Rain Shaft/Shelf Cloud

Rain-Free Base
Rain Free Base
-Forms from updraft which keeps all precipitation suspended
-If looking at the rain-free base, the wind should be at your back
-Look here for possible wall cloud development
-"Scattered Cumulus Under Deck"
-These are very low level clouds below the rain-free base
-Often confused as funnel clouds
-Lack rotation and are disconnected with main cloud base
Wall Cloud
Wall Cloud
-Lowering from the rain-free base
-Occur due to influx of moist air which lowers the dewpoint depression, and in turn, the cloud base (LCL).
-"Most tornadoes form from wall clouds, but most wall clouds don't form tornadoes"
-Look for rotation as a good precursor to possible tornado formation.
Funnel Cloud
Funnel Cloud
-Funnel clouds can extend downward from a rotating wall cloud.
-Violently rotating column of air extending from the base of a thunderstorm as a condensation funnel.
-NOT in contact with the ground.
-Watch as funnel extends to ground or debris cloud forms which would make it a tornado.
-Violently rotating column of air extending from the base of a thunderstorm in contact with the ground.
-Look for debris cloud or condensation funnel extending from wall cloud to the ground.
-Strength based on Enhanced Fujita Scale (damaged based scale).
-Tornadoes should be reported to the local weather service office or by dialing 911.
-Extreme caution should be used when observing tornadoes (they can move at very fast speeds and change directions quickly)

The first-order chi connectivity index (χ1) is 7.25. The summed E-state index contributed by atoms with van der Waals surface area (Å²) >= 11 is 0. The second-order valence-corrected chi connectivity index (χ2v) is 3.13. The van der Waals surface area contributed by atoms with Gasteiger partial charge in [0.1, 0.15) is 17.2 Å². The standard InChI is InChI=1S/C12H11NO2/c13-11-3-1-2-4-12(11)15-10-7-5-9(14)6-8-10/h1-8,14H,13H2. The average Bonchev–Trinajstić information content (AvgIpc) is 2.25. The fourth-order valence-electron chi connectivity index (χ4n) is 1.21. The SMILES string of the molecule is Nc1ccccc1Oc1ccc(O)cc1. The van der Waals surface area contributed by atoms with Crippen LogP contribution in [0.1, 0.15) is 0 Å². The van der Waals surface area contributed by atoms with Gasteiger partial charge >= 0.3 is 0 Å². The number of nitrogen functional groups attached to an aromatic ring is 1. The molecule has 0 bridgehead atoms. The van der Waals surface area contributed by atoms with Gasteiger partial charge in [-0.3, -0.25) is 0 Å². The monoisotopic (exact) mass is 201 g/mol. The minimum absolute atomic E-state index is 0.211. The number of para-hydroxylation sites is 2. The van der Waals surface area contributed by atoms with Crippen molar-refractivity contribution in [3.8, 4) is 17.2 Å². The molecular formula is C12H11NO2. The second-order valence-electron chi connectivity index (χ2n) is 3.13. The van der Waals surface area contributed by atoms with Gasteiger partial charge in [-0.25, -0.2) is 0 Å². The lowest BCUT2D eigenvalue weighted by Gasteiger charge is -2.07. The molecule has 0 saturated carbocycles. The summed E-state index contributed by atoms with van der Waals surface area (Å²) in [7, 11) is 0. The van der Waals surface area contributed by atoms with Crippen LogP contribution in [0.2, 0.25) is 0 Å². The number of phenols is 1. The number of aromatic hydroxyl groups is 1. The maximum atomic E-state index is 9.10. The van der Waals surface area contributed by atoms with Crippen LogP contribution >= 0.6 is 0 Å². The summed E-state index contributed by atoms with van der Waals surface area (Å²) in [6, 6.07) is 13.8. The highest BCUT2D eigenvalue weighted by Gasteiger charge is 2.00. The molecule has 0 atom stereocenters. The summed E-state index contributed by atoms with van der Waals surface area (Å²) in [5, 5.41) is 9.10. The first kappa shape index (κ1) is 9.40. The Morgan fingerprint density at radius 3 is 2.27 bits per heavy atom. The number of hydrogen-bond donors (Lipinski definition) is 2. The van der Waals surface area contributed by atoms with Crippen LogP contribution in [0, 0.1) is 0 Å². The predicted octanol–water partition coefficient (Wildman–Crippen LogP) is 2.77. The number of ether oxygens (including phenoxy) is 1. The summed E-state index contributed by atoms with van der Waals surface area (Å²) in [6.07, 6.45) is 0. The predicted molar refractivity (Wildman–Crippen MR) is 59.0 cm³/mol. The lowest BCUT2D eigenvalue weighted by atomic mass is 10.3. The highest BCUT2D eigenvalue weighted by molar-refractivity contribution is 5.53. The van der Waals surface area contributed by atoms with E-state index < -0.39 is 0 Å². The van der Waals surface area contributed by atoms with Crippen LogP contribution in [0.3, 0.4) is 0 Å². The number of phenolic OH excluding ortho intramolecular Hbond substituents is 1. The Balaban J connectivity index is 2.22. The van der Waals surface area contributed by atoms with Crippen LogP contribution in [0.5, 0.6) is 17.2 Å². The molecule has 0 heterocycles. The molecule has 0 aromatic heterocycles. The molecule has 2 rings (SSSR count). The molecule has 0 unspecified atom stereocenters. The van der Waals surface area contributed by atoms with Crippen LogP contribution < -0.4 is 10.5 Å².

Shelf Cloud
Shelf Cloud
-Shelf clouds usually represent the leading edge of the gust fronts
-Very fast straight-line winds associated with shelf cloud
-Identifiable as long, skinny cloud lowered from the main base of the storm
-Differentiated from wall clouds because when looking at a shelf cloud, wind will be in your face.

Hail Shaft
Hail Shaft
-Differentiated from rain shafts by their off-white/greyish coloration.
-Large hail (up to the size of softballs) common in the Great Plains.
-Largest hail often on the updraft/downdraft border.
-While chasing, hail shafts should be avoided (can hide deadly tornadoes, dent cars, and destroy windshields).
Rain Shaft
Rain Shaft
-Rain shafts have a dark grey/bluish tint as opposed to hail shafts.
-The danger in rain shafts come from the flooding potential ("Turn around don't drown") and their shielding visibility of potentially more dangerous parts of a storm.

-Gustnadoes are not technically tornadoes because they are not in contact with the main cloud base.
-Gustnadoes are weaker than most wall cloud based tornadoes but can still cause minor damage (especially to cars).
-Gustnadoes can be easily differentiated from tornadoes because they occur in teh outflow part of a storm; often under the shelf cloud. 

Mammatus Clouds
Mammatus Clouds
-Mammatus clouds form from the sinking of moist air into drier air.
-Think of them as an upside down cloud.
-Not necessarily structurally significant but often provide breathtaking sights and pictures.
Towering Cumulus Clouds
Towering Cumulus
-Cumulus clouds with significant vertical development.
-Often aller than they are wide.
-Good sign of instability and potential storm development
-Become Cumulonimbus clouds when rain begins to fall.
-Can form in lines along fronts or as isolated clouds (these are often the ones to chase as they will solely use all of the available moisture and energy)
-Gets name from the anvil shape (larger on top than on the bottom).
-Represents teh top of a thunderstorm.
-Not all storms possess anvil clouds.
-Can be seen from over 50 miles away if terrain permits.
-Tops of anvils often 40,000 feet high.